Thursday, April 16, 2009

MySixWriMo Day 16

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We’re over the hump! Today officially marks the start of the second half of MySixWriMo. How are you doing? Have you found anything fabulous?

Here’s the prompt du jour from Robert Lee Brewer at Poetic Asides:

For today's prompt, I want you to pick a color, make that the title of your poem (six), and write a poem (six) that is inspired by that color.

And here’s what I hand-selected from The Writer’s Book of Matches (Writer’s Digest Books):

A trash collector uncovers something extraordinary in the back of his truck.

Good luck, everyone! Hope those creative fires are burning. See you in the comments.

6 comments:

Greta said...

Don't count sentences, folks. I couldn't bear to jam the last paragraph.

The Prodigal Bear

John tipped the can and the usual mess tumbled into the back of the truck, stinking rotting bags ready to burst open and vomit their rancid contents. But then he saw it, under the top bag, no, it couldn’t be….

He reached out one trembling hand.

That stained and meaty hand looked like it belonged to someone else as it clamped around the bear’s belly, Danny’s bear, he knew the weight and the feel of it, even after all these years. His eyes pricked and he swallowed hard as he heard Danny’s singsong voice: Squishy the Bear with the curly brown hair. Squishy had gone everywhere with Danny, eventually even into the grave.

He pulled the bear to him, no worries it wasn’t clean enough; that bear would be clean enough for him steeped in sewage. He swallowed again and tucked it inside his flannel shirt. That was better. Squishy cuddled next to his heart.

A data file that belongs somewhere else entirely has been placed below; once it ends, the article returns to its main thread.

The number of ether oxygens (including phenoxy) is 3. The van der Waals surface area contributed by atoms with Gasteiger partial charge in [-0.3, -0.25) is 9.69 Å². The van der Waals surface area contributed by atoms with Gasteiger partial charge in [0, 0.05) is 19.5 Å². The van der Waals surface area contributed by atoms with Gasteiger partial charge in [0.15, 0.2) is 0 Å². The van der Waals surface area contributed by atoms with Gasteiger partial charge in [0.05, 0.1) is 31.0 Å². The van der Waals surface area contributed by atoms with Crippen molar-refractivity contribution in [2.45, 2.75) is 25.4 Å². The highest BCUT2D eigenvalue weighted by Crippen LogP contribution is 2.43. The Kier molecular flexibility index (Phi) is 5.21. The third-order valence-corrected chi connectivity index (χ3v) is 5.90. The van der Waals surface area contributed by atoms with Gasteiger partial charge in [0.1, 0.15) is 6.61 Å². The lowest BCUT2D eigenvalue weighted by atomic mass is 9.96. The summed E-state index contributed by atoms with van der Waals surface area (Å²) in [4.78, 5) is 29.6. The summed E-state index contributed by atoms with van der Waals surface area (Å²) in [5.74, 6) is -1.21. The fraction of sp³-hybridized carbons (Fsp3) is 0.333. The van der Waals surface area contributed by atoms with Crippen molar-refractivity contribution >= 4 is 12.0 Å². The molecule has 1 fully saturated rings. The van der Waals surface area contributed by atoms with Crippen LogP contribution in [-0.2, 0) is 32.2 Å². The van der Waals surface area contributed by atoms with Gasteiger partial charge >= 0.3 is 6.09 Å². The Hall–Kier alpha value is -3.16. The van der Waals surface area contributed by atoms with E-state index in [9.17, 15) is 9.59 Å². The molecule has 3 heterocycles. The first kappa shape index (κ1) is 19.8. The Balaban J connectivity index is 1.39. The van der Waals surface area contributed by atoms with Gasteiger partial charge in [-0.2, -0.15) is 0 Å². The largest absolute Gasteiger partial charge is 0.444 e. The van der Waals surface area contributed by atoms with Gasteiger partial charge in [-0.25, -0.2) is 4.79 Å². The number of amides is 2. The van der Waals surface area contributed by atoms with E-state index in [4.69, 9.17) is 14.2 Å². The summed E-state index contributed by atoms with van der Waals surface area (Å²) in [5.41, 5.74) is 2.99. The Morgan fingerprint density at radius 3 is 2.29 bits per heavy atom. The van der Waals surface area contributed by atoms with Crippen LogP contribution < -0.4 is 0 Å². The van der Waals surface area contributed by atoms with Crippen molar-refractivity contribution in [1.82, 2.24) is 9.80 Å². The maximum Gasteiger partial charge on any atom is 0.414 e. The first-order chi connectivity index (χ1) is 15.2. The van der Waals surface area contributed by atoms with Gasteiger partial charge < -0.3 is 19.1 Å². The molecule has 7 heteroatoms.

Stephen said...

Interesting take on the garbage finding, Greta. There's a lot of good stuff in your characterization. In fact, I doubt you'll leave that one alone for long.

I took the poet's prompt today:

White

Rebecca opened the can and welcomed the sharp, overpowering smell. A year ago, if anyone would have asked, she would have said anything but white—white was dull, weak and… too ordinary—but this morning she dressed up in a pair raggedy sweats, drove down to the hardware store, and asked the young man behind the counter for the purest white he could find. And none of that fancy stuff, like Antique or Eggshell or Milk; for her, it had to be as strong as ivory and as sterile as bleach.

She stirred up the mix, poured it into the tray, and rolled the first layer across the now bare walls. After an hour, she returned with tears in her eyes and gave the room a second coat, guessing she would have to apply a third to finish the job.

Later—a few weeks, or even a month if that’s what it took—she would visit the shed again and figure out what to do with Nathan’s crib and the bags stuffed with his clothes.

Greta said...

Aren't we the gloomy ones, Stephen.

Cool take on white, btw. This one totally works.

JohnOBX said...

Greta,

Sorry to up and disappear; got injured playing b-ball and literally couldn't sit for three days. Then the fam was in town for Easter. Ah, I'm preaching to the choir. We've all had to put the writing on a back burner before. I'll chime in when I can.

--John

JohnOBX said...

Roses are red, violets
are Blue and I barely have
time to make a Haiku.

:-)

Greta said...

Sorry to hear about the injury, John. Hope you're doing better and that things calm down for you.